Illinois Ancestors: Book details Greece's wartime past

Illinois Ancestors: Book details Greece's wartime past

Why does an author choose to publish a family story as a novel rather than a biography? Perhaps the reading public is more apt to pick up and read a love story rather than a family story? Often, however, that love story IS the family's story. Such is the case of the beautifully written new book by Yvette Manessis Corporon, "When the Cypress Whispers."

Corporon's roots go back to a little Greek island, Erikousa, where her beloved grandmother had many stories and myths to share, but she never revealed the deep sadness in her heart. During World War II, that island was a refuge for many Jewish families, and the Greeks hid and protected them from the Nazi soldiers who would frequently check for hiding Jews and kill them along with their protectors.

As a young girl, and later as a young widow, the granddaughter in the story would return to the island to enjoy the love, and food and stories told by her grandmother. Isn't that what we all seek; to be told of the love that has been passed down from generation to generation?

We all need to recognize what our ancestors have given us, what is being passed down for future generations!

"When the Cypress Whispers," is a 366-page hardcover book, ISBN 978-0-06-226758-0, published by HarperCollins Publishers, New York, that can be ordered from Amazon.com.

Corporon is an America-born, award-winning TV producer and writer, and recently made contact with descendants of the family her grandmother had sheltered during the war. Her first novel reflects the deep love she has for her Greek ancestry.

Greek Jews and the Holocaust

An interesting website at bit.ly/1o6oiXe contains a 2004 lecture by Dr. Michael Matsas, author of "The Illusion of Safety; the Story of the Greek Jews During the Second World War," published by Pella Publishing Co. in 1997. Matsas reminded his audience that 87 percent of Greek Jews were killed during World War II and "the U.S. and Great Britain (were) indirectly responsible." Be sure to click on this website's links to additional details.

Jewish research aided by guide

FamilySearch has created guides for researching in specific countries worldwide as well as individual U.S. states. Researching Jewish ancestry is covered in the booklet, "Tracing Your Jewish Ancestors: Finding Records of Your Ancestors From the U.S. to Europe 1850 to 1930." Visit http://feefhs.org/guides/Finding_Jewish.pdf to read and/or download the 30-page guide that includes such topics as how to begin, U.S. passenger arrival lists, the research process, Jewish record collections, repositories of records, gazetteers, languages, timelines and websites. (The steps for finding Jewish ancestors are similar, in part, for finding ANY ancestor.)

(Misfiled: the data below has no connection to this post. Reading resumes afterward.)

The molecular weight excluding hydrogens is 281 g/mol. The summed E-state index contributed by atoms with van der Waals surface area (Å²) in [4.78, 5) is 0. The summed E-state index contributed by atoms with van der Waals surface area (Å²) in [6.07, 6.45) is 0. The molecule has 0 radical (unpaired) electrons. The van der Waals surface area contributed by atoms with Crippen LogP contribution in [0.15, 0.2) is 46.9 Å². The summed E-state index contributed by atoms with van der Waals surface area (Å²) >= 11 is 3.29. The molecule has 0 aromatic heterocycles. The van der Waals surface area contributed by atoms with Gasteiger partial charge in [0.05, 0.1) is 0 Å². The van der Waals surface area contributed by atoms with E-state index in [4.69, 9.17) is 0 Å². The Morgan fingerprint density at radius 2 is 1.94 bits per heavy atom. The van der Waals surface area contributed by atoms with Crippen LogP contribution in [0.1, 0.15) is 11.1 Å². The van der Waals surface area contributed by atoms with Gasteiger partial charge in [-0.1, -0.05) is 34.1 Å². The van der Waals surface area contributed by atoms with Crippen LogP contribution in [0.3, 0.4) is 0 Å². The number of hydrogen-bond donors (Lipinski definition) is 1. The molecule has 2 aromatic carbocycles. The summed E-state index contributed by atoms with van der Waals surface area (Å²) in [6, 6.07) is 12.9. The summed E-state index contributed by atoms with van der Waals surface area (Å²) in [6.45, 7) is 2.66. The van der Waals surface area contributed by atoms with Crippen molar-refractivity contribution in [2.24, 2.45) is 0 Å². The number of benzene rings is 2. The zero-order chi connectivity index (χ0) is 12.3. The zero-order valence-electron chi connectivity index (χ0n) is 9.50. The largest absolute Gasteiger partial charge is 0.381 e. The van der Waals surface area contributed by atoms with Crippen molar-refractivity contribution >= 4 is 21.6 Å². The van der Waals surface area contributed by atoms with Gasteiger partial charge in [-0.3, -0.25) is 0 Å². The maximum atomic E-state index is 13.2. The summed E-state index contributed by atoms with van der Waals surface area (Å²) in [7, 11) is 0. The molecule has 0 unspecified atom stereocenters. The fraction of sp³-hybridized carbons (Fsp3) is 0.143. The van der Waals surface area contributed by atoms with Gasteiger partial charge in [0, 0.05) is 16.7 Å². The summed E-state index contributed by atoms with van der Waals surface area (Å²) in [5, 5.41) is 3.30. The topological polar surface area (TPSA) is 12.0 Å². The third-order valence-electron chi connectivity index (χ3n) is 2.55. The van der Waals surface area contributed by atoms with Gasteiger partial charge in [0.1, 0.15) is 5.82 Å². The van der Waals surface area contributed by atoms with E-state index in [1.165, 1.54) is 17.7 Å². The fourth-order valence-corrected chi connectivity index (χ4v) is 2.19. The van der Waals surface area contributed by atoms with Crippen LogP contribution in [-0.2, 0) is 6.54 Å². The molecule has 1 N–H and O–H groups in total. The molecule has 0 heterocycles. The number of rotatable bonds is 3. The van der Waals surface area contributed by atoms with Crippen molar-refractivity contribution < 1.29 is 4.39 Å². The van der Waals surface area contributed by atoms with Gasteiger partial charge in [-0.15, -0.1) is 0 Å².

FamilySearch International is a not-for-profit organization sponsored by the Church of Jesus Christ of Latter-day Saints, and has been gathering, preserving and sharing genealogical records worldwide for over 100 years. Its materials are free online at FamilySearch.org or through over 4,800 family history centers in 70 countries, including the famous Family History Library in Salt Lake City, Utah.

Jewish population maps

At bit.ly/UNpoKG the International Institute for Jewish Genealogy and the Paul Jacobi Center have created a website of interactive online maps that illustrate the population of many Jewish communities from 1750 to 1950.

Four maps are presented, showing Jewish communities and their populations in 1750, in 1800 and 1850, in 1900 and 1930, and in 1950. One can click on any map to load the full map and data for each time frame. Be sure to click on the links to the user guide as well as the technical report (both in pdf format), which has information about the research, selection of communities, trends and the creation of the maps.

At the dawn of the 18th century, it is estimated that 65.1 percent of world Jewry were living in Europe. This proportion increased further and reached more than 80 percent in the 19th century. On the eve of World War II, 57.2 percent of the Jewish population lived in Europe. After the Holocaust, this proportion fell to 32.2 percent in 1948.

Joan Griffis may be reached via email at jbgriffis@aol.com or by sending a letter to Illinois Ancestors, c/o The News-Gazette, P.O. Box 677, Champaign, IL 61824-0677.

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